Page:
Monday, August 23, 2010

Oliver Stone: Salvador and Platoon

Oliver Stone is as interesting a filmmaker we have working today in American cinema. The problem is that he basically made the same film over and over until people grew tired of his shtick. To see an Oliver Stone film is to see something controversial; the filmmaker has always been interested in not creating controversy, but seeking it out and explicating the chaos and greed and corruption of America's infrastructures (Wall Street/greed; Vietnam/war; Washington, D.C./corruption in politics; television/violence in the media). Stone got his start writing screenplays – quite popular screenplays – for big time filmmakers like Brian De Palma (Scarface) and Hal Ashby (8 Million Ways to Die), and wrote screenplays for big budget films like Conan the Barbarian. You got a sense of Stone's writing in one of his first screenplays, Midnight Express, and he would cut his teeth as a director – like so many filmmakers do – in the horror genre with films like Seizure and The Hand. However, after the success of the aforementioned screenplays Stone began working on his first feature that would set the tone for how we view Stone as a filmmaker. That feature was Salvador – a weird hybrid of an adventure film and a film about journalism while trying to be a message film. The film is flawed, but it would be the catalyst for what was Stone's most impressive run of films – a run he's likely never to duplicate.

Saturday, August 21, 2010

Director Retrospectives: Oliver Stone

On September 24th Oliver Stone will release his sequel to the campy 80's drama, Wall Street. Yes, Wall Street 2: Money Never Sleeps (what a horrible subtitle) seems hardly an event to trumpeted, but I have to be honest: for maybe only the third or fourth time this year I'm actually kind of excited to go out and see a movie on the day of its release. So, prior to the release of Stone's latest film I thought it would be interesting to go back and look at his most revered period of filmmaking. From 1986 - 1995 just about every film he released was nominated for numerous Academy Awards. Now, I know that Oscar's aren't the be-all-end-all barometers of how good a movie is, but I do find it interesting for that nine year period Stone was somewhat of a golden boy in Hollywood. After the release of Nixon it seems that he his films started to become too self-indulgent and smug and he lost favor with his audiences (the tipping point was probably his overly long failure Any Given Sunday).  So what I'm interested in doing (and I'll be doing this for some other filmmakers who have films coming out this year...Peter Weir being one of them) is going  back through Stone's early oeuvre and revisiting his films to see if I can accomplish two things: a.) to see if they're as good as I remember them being (all I remember about films like Platoon and Born on the Fourth of July is that I really like them, but it's been at least 10 years since I've seen them) and b.) whether or not Stone is really as good a filmmaker as I remember him being (I still love the rather polarizing JFK and Natural Born Killers), or if he's nothing more than a faux-documentarian who loves to stir the pot with his controversial films.  Look for the first set of reviews (Salvador and Platoon) on Monday.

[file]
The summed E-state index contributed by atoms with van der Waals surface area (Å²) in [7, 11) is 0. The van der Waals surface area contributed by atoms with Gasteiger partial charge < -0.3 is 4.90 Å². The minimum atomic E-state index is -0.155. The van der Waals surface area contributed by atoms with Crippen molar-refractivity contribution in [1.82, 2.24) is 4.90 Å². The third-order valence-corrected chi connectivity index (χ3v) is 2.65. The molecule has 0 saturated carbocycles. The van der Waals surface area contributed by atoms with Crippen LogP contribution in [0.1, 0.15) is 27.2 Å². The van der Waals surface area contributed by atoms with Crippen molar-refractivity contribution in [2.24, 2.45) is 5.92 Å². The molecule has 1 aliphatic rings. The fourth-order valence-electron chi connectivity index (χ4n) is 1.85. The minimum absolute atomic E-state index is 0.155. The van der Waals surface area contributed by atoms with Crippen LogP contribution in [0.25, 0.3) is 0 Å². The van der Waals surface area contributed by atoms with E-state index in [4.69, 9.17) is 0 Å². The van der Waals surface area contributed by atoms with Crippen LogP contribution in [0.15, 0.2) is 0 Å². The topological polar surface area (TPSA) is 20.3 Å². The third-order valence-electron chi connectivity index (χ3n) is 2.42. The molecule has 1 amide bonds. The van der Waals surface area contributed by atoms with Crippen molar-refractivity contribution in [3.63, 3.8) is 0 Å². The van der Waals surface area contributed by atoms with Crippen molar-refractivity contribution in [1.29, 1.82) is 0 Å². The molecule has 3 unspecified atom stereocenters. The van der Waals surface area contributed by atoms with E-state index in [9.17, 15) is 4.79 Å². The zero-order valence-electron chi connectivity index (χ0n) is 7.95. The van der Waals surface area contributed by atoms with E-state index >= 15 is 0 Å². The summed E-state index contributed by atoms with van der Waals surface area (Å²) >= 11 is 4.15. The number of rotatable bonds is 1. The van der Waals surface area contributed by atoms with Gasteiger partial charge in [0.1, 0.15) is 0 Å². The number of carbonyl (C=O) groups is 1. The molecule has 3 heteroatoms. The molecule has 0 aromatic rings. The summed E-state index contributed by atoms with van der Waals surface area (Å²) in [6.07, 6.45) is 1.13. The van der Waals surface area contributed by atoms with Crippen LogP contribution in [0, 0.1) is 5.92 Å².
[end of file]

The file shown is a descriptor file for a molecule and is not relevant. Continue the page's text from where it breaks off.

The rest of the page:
Other filmmakers I plan on doing these retrospectives on: William Friedkin (he had quite the interesting fall in Hollywood, going from making influential crime and horror films to making straight to video movies) and Peter Weir (who, finally, has a new movie being released this year). Any other suggestions on filmmakers you would like to see me cover? Leave your suggestions in the comment section.

Monday, August 9, 2010

Two from John Huston: Prizzi’s Honor and Under the Volcano